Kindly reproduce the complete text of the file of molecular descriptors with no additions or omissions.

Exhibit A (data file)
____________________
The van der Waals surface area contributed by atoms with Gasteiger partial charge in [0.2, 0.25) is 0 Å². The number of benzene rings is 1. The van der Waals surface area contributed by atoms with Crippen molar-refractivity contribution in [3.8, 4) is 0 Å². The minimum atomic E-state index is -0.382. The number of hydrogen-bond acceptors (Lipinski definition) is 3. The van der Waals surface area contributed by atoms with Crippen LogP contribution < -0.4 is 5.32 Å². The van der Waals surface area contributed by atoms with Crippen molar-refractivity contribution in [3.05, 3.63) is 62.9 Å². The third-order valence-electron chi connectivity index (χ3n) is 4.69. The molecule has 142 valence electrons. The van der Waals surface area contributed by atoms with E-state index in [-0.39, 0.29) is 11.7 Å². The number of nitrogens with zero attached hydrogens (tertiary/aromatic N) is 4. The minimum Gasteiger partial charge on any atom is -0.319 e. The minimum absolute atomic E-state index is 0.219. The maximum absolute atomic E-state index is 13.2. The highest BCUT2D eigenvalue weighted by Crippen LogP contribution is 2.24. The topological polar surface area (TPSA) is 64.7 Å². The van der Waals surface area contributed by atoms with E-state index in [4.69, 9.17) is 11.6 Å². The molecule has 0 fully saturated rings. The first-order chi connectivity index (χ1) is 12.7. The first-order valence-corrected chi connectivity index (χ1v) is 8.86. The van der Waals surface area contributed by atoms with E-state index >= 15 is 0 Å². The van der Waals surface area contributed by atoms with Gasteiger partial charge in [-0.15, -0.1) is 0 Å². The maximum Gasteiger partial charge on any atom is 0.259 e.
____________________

The van der Waals surface area contributed by atoms with Gasteiger partial charge in [0.2, 0.25) is 0 Å². The number of benzene rings is 1. The van der Waals surface area contributed by atoms with Crippen molar-refractivity contribution in [3.8, 4) is 0 Å². The minimum atomic E-state index is -0.382. The number of hydrogen-bond acceptors (Lipinski definition) is 3. The van der Waals surface area contributed by atoms with Crippen LogP contribution < -0.4 is 5.32 Å². The van der Waals surface area contributed by atoms with Crippen molar-refractivity contribution in [3.05, 3.63) is 62.9 Å². The third-order valence-electron chi connectivity index (χ3n) is 4.69. The molecule has 142 valence electrons. The van der Waals surface area contributed by atoms with E-state index in [-0.39, 0.29) is 11.7 Å². The number of nitrogens with zero attached hydrogens (tertiary/aromatic N) is 4. The minimum Gasteiger partial charge on any atom is -0.319 e. The minimum absolute atomic E-state index is 0.219. The maximum absolute atomic E-state index is 13.2. The highest BCUT2D eigenvalue weighted by Crippen LogP contribution is 2.24. The topological polar surface area (TPSA) is 64.7 Å². The van der Waals surface area contributed by atoms with E-state index in [4.69, 9.17) is 11.6 Å². The molecule has 0 fully saturated rings. The first-order chi connectivity index (χ1) is 12.7. The first-order valence-corrected chi connectivity index (χ1v) is 8.86. The van der Waals surface area contributed by atoms with E-state index >= 15 is 0 Å². The van der Waals surface area contributed by atoms with Gasteiger partial charge in [-0.15, -0.1) is 0 Å². The maximum Gasteiger partial charge on any atom is 0.259 e.